Previous Concerts (from Autumn 2013)

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Saturday 1st April 2017   7.30pm   St Mary's Church, Lace Market. 

Mendelssohn   Saint Paul

Conductor  Paul Hale

Soloists  Alison Rose,  Andrew Tortise and Marcus Farnsworth

Virtuoso Felix Mendelssohn-Bartholdy had already composed several highly regarded large scale works when he was commissioned to compose his first oratorio at the comparatively young age of 22 years. His setting of an account of the life of St Paul, as taken from the Acts of the Apostles, is suitably dramatic.

As a renowned Bach revivalist, Mendelssohn’s writing was influenced by Bach’s Passions and also the works Handel and Haydn. When first premièred in 1836, in Dusseldorf, the work was well received by audience and critics alike. Such was its popularity, within eighteen months the work had been performed on 50 occasions. Mendelssohn extensively revised the work, conducting it four months later in England and in the USA within a year.  Although this masterpiece of orchestral writing became less popular in the early part of the 20th century, the classical elegance and melodic beauty of the work still captivates audiences today.


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JS Bach     Christmas Oratorio BWV 248    Parts I, II, V & VI

Saturday 26th November 2016   7.30 pm     St Mary's Church, Lace Market

Conductor  Roger Bryan

Soloists    Ruth Provost, Martha McLorinan, Peter Davoren & Andrew Ashwin

In late 1734, and in his eleventh year as Thomaskantor in Leipzig, Bach composed a major new cycle of six cantatas. The cantatas were to be performed at the Thomaskirche and the Nikolaikirche on six feast days from Christmas Day to Epiphany.

The Christmas Oratorio is closer to Bach’s Passions in form, using a tenor Evangelist as narrator, with arias, choruses and chorales illustrating and reflecting on the Gospel texts. Much of the Christmas Oratorio is founded on music composed for earlier cantatas, both sacred and secular. The celebratory cantatas composed for the royal family of Dresden in 1733 are reworked to great effect. In the opening chorus, the bright orchestration of these earlier works is heard accompanied by voices heralding the birth of Christ with the words “Jauchzet! frohlocket (“Shout for joy! Exult!”) with timpani and trumpets echoing the statement. From its exultant opening to the exquisite Pastoral Sinfonia, the spectacular and colourful orchestration ensures Christmas Oratorio remains an audience favourite.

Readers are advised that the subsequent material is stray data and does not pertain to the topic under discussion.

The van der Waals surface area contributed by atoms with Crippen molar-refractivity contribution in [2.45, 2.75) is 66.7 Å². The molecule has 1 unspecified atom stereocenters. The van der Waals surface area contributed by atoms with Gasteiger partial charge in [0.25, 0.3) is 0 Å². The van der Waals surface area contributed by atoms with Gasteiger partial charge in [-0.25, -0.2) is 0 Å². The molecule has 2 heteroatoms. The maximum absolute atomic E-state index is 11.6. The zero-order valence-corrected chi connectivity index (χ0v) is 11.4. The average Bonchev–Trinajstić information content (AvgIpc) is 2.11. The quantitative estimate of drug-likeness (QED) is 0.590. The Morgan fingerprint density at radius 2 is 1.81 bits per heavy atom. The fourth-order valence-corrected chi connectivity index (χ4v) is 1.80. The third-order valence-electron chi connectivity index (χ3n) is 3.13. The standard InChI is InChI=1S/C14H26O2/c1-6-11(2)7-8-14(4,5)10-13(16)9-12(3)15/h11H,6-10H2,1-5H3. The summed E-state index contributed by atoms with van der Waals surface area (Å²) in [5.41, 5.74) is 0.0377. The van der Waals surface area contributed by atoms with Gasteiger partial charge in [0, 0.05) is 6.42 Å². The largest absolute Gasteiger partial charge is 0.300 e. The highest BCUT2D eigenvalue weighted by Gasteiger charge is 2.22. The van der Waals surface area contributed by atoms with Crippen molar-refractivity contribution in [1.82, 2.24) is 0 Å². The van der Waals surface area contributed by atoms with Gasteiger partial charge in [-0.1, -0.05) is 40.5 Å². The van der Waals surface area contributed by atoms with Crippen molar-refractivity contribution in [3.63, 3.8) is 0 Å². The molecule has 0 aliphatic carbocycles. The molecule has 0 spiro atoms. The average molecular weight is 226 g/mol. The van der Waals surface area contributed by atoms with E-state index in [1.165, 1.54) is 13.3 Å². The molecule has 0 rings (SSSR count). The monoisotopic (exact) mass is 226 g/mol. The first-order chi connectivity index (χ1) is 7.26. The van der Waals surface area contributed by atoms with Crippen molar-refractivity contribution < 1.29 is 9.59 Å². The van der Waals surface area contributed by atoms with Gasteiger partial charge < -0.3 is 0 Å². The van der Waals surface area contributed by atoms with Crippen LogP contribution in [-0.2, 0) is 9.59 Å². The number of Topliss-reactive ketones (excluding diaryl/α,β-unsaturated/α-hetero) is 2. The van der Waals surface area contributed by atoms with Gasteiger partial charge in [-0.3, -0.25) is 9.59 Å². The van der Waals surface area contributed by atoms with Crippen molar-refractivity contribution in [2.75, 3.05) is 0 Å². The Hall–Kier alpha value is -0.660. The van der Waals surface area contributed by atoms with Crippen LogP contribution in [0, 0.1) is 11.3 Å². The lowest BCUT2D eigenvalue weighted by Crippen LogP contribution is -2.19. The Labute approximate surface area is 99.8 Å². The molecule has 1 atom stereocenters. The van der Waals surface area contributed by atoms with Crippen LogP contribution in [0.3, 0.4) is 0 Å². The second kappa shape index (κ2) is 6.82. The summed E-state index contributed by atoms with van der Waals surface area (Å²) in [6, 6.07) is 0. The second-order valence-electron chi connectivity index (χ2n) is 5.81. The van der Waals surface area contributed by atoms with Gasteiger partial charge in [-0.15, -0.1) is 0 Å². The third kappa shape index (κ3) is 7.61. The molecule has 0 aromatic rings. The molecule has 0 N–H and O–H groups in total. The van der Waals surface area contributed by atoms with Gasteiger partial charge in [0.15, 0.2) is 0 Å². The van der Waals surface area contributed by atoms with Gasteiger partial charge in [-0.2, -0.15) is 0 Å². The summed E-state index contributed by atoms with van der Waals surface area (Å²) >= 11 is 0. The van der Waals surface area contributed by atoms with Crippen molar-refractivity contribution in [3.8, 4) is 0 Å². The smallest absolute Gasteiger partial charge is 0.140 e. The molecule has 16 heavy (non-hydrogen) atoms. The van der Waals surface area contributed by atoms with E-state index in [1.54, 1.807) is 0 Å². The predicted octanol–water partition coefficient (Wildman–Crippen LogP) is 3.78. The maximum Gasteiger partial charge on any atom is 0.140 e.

Review by William Ruff, Nottingham Post, November 2016.

Yes, I know: the cards, calendars and chocolate Santas have been in the local garden centre since early August. But now the real festive season can begin. The Nottingham Bach Choir have sung their patron composer's Christmas Oratorio.

The outstanding feature of their performance on Saturday was its story-telling. The Christmas narrative of baby, manger, shepherds, wise men etc was delivered with propulsive energy by tenor Peter Davoren, whose words seemed to take flight as they brought the familiar bible story to life. His fellow, similarly eloquent soloists were Ruth Provost (soprano), Martha McLorinan (mezzo) and Andrew Ashwin (bass), all of whom transmitted the text as if Bach's German were not only their native language but also that of the audience. And very stylish they were too, enunciating clearly and carefully moulding phrases. Breath control in the mezzo aria Schlafe, mein Liebster must have been a challenge - but its effect was both tender and poignant.

The Bach Choir was on sprightly form too. It's not easy to keep choral textures clear in the reverberant acoustic of St Mary's - but under conductor Roger Bryan they sang as if Bach's notes had been swirling in their bloodstream for years. Their chorales had touching simplicity whilst the big choruses were light on their feet and brightly, bouncily confident and assertive. They looked and sounded particularly impassioned at the start of Part VI as they painted a vivid picture of sharp-clawed enemies snorting with rage.

In this they were aided by some top-notch ensemble and solo playing from the orchestra. The continuo section offered subtle and tireless support whilst arias were coloured by incisive contributions from, amongst others, solo violin and oboes. And amongst the loud cheers at the end, perhaps the loudest were reserved for the dazzling trumpeters.

Spring concert 2016

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Saturday March 19th 2016 7.30pm

J S Bach   Mass in B Minor

J S Bach’s Mass in B Minor is undoubtedly his final and crowning masterpiece. During his latter years, Bach embarked on a systematic summarization of all his work, adding innovative concepts to some of his finest compositions. Bach assembled an untitled compilation of four movements 1. Missa (Kyrie & Gloria) (1733); 2.Symbolum Nicenum (Credo) (1742-45 and earlier work); 3. Sanctus (1724) 4. Osanna, Benedictus, Agnus Dei & Dona nobis pacem (1740’s) into a grand setting of the Latin mass. Unsuitable for use in a liturgical context due to its scale and complexity, (the later named) Mass in B Minor received its first performance in entirety more than one hundred years after Bach’s death.

From the intense Kyrie to the triumphal closing Dona nobis pacem,
Bach’s final chapter is a glorious summation of his life, faith and work; one which transcends all boundaries


Saturday 21st November 2015, 7.30pm

St Mary’s Church, Lace Market

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HOLST   Hymn of Jesus


DVOŘÁK   Mass in D Major

Written during the darkest days of WW1, Holst’s response to the abject horror of war was not music of consolation but a spellbinding work of hope, expressing unorthodox and philosophical beliefs. The use of plainsong and the lively dance rhythms of folk music giving this work spirituality and a life enhancing vivacity.

Bruckner completed his Te Deum during the final stages of composing his highly successful Symphony No. 7. Te Deum is a joyous hymn of praise and celebration, and is considered to be Bruckner’s greatest choral work. Mahler wrote in his score “for the
tongues of angels, heaven-blessed, chastened hearts and souls purified in the fire”.